Enamored with the beat for Young Jeezy’s “I Got Money” (2006), Kanye connected with the song’s producer, longtime T.I. collaborator DJ Toomp (“24’s,” “What You Know”), to work on a remix. Jeezy didn’t initially care for the beat Kanye and Toomp composed over email, so Kanye decided to take it for himself.

“Kanye heard [“I Got Money”] and fell in love with the drums and the way I was playing around with the horns and stuff,” Toomp says. “We started going back and forth, and next thing you know we had a song together: ‘Can’t Tell Me Nothing.’”

That song, the first Graduation single, is the first half of the album distilled: chest beating over grand, almost regal beats. It sounds like entrance music for extraterrestrial royalty.

Toomp’s trap drums knock beneath horns and woozy, portentous synths so deftly blended they’re sometimes indistinguishable. Lyrically, Kanye applies “money is power” logic to his then-recent public outbursts. He’s not wrong, but he’s not right.

The brilliance of the single is in the first line of the hook: “Wait ‘til I get my money right.” Kanye’s money was already right. He was the “Champion” living the “Good Life.” But Kanye turned self-adulation into inspiration. The “Drunk and Hot Girls” and “Flashing Lights” could be yours if you were  “Stronger.” Just buy Graduation.

When Kanye decided to work on Graduation in earnest, he called Toomp and told him that he was coming to Atlanta. With Def Jam footing the bill, they rented out Doppler Studios and put the finishing touches on “Can’t Tell Me Nothing.” According to Toomp, Kanye finished about 80% of the album there, which explains why he shouts out Atlanta first his litany of major cities on “Good Life.”

“A lot of people record songs, throw them on the wall, and see what sticks. If Ye is planning on having 14 songs on an album, I don’t think he’ll record more than 17,” Toomp explains. “He already knows what he wants… Most of what Ye works on is going to make the album.”

The fact that Kanye recorded the bulk of the album in one location might account for the Graduation’s cohesiveness and concision. It’s the most tightly constructed album in Kanye’s catalog; he had ditched the skits in favor of a narrative arc.

After Kanye celebrates his success at the beginning, he moves on to its trappings (i.e. “Drunk and Hot Girls” and “Flashing Lights”). The four track coda that is “Everything I Am,” “The Glory,” “Homecoming” and “Big Brother” addresses his lingering anxieties, those that fame created and couldn’t dispel.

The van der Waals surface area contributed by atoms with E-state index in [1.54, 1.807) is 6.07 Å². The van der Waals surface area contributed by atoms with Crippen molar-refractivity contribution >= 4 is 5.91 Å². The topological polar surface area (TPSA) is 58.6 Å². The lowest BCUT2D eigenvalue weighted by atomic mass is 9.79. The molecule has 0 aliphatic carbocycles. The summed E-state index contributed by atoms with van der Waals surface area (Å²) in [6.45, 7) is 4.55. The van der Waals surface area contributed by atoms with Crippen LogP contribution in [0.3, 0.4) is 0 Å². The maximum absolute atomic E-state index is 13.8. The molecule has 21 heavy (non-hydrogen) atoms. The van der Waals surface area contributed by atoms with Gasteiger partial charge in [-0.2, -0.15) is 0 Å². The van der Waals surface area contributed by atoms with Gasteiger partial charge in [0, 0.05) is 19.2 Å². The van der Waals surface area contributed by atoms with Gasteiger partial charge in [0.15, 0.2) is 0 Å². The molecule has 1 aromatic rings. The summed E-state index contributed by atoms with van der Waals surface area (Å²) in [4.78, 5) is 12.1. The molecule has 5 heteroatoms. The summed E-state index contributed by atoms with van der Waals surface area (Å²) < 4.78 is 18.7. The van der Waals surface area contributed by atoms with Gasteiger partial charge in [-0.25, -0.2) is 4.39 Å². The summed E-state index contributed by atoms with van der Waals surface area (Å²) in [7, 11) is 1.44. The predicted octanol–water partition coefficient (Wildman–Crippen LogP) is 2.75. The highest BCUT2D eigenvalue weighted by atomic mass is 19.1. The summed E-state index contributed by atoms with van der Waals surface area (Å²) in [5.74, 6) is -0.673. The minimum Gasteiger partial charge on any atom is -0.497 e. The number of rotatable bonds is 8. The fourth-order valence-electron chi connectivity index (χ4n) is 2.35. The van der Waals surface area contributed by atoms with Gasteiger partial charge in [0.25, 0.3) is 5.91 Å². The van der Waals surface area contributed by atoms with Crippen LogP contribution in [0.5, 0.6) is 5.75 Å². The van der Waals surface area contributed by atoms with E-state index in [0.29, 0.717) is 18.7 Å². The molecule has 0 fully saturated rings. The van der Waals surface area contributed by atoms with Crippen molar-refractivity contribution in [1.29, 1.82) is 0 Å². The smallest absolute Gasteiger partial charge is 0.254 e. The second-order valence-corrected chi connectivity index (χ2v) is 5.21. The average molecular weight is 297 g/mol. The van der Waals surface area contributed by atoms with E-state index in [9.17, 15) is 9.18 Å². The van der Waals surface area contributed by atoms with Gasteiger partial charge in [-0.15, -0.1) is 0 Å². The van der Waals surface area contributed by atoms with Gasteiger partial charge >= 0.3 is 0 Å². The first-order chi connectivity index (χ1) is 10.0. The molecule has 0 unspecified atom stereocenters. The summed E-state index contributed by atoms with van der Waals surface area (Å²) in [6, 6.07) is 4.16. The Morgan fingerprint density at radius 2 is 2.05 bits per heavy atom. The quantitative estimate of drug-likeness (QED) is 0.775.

These tracks were one final purge of all that had plagued him over the years. The love and hate he received from Chicagoans (“Homecoming”) to the rising murder rates in that city (“Everything I Am”), the ridicule for his Grammy tux (“The Glory”) — Kanye bled out as he rocketed out of our universe.

“A lot of people tell me that this record is the one that made the south embrace him,” Toomp says. “Really, it’s one of the best albums. Period.”

The album ends with the grinding guitars and melancholic synths of the Toomp-produced “Big Brother.” Like the best Kanye tracks, his open letter to JAY-Z, his friend and mentor, is raw and unfiltered.

He appreciates all that JAY had done for him, but he hasn’t forgotten how he was treated before College Dropout and how the tables have turned (“Big brother saw me at the bottom of the totem / Now I’m at the top and everybody on the scrotum”). The world has to know that putting Coldplay (aka Chris Martin) on a rap song was Kanye’s idea.

Graduation was peak “old Kanye.” An irresistible combination of unabashed arrogance, self-righteous socio-political grandstanding, grievances big and petty, and juvenile sexual double entendres. As he did on the albums that came before, he gave you access to his psyche over progressive beats that altered the sound of rap music.

He bridged the gap and made navel-gazing a Homeric epic. He would go deeper and darker on My Beautiful Dark Twisted Fantasy, but he would start to lose fans on either side of the binary he’d rendered irrelevant. When Graduation dropped, he had them all.

(Photo credit: Leon Neal/AFP/Getty Images)